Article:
Blog

01Nov, 2018

Payment Solutions

3 powerful trends set to impact payments in 2019

The payments industry is undergoing rapid change due to technology disruption, the introduction of new business models and a changing regulatory environment. Many of these trends are interconnected and interdependent and will shape the future of payments. Here we look at three trends in each of these categories that are set to have a significant impact on the payments industry in 2019 and beyond. The three trends below are both significant and representative of regulatory, business and technological change.

  • Open Banking (Regulatory)
  • Context-Based Payments (Business Models)
  • Omnichannel (Technology)

Regulatory Trend: Open Banking

Open Banking is new government legislation which removes the tight control banks have over the financial data of their customers. Open Banking regulations allow third parties such as Fintech’s to access customer financial data (with customer approval) through open API’s allowing them to develop new financial products and services using this data.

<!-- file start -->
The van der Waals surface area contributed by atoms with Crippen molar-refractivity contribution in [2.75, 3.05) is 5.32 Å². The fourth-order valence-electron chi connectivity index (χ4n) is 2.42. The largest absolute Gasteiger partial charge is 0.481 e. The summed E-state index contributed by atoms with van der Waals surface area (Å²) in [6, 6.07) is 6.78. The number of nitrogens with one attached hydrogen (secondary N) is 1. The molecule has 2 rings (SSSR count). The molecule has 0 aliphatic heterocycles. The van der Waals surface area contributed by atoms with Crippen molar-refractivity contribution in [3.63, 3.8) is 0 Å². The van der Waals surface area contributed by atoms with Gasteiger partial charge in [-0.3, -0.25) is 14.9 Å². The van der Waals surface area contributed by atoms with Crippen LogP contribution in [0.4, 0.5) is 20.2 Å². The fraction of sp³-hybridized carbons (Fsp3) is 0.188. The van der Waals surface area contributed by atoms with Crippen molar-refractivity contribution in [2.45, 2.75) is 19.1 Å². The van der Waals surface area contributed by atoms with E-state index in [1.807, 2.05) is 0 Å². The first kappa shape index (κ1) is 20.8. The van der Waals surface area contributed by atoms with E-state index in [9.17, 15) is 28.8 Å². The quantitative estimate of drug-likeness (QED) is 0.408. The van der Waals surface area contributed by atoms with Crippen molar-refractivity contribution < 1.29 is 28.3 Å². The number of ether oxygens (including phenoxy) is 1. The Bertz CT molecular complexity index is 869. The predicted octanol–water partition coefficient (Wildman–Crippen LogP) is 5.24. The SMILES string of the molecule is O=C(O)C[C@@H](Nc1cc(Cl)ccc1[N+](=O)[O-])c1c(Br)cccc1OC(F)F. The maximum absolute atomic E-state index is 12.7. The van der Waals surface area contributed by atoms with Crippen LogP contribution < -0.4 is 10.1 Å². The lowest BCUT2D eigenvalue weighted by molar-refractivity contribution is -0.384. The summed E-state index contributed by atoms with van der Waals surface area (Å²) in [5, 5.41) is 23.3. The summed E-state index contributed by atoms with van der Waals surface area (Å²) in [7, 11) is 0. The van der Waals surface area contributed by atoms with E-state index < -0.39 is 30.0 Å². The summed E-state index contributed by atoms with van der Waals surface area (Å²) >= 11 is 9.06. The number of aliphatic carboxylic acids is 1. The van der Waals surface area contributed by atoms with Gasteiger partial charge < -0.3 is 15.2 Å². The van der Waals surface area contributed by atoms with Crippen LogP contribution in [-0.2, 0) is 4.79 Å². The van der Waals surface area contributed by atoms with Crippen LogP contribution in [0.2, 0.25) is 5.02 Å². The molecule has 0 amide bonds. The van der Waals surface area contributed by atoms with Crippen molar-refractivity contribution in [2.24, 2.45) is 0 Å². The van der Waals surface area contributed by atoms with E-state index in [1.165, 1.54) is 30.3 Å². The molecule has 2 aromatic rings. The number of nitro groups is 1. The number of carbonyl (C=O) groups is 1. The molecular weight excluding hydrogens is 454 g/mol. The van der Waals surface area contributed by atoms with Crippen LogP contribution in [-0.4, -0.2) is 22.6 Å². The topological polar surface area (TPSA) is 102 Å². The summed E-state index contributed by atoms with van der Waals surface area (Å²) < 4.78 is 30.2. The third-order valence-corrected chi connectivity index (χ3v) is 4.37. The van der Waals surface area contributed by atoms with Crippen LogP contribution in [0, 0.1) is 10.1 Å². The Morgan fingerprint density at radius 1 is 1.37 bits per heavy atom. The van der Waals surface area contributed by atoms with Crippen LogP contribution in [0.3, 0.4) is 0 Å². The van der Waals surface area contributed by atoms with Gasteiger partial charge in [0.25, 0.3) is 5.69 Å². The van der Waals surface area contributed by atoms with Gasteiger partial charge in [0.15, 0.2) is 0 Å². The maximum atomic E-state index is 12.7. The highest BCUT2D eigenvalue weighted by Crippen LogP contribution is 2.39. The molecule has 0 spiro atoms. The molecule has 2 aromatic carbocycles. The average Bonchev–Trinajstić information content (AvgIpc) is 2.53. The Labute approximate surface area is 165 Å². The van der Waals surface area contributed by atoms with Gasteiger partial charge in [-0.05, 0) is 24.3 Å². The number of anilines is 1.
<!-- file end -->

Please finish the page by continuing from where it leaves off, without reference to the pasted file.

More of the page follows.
Europe is leading this change and has made regulations on open banking. On October 2015, the European Parliament adopted a Payment Services Directive, known as PSD2. PSD2 includes directives to support open banking.

In Australia, the Open Banking review process commenced on the 20th of July 2017 under the direction of the Australian Government.  The review directed Mr Scott Farrell to recommend the most appropriate model for Open Banking in Australia.  This review is complete with the review making 50 recommendations regarding the regulatory framework, the type of banking data in scope, privacy and security safeguards for customers, data transfer mechanisms and implementation issues.  On the 9th of May 2018, these recommendations were agreed by the Australian government with the phased implementation of Open Banking is set to commence from July 2019.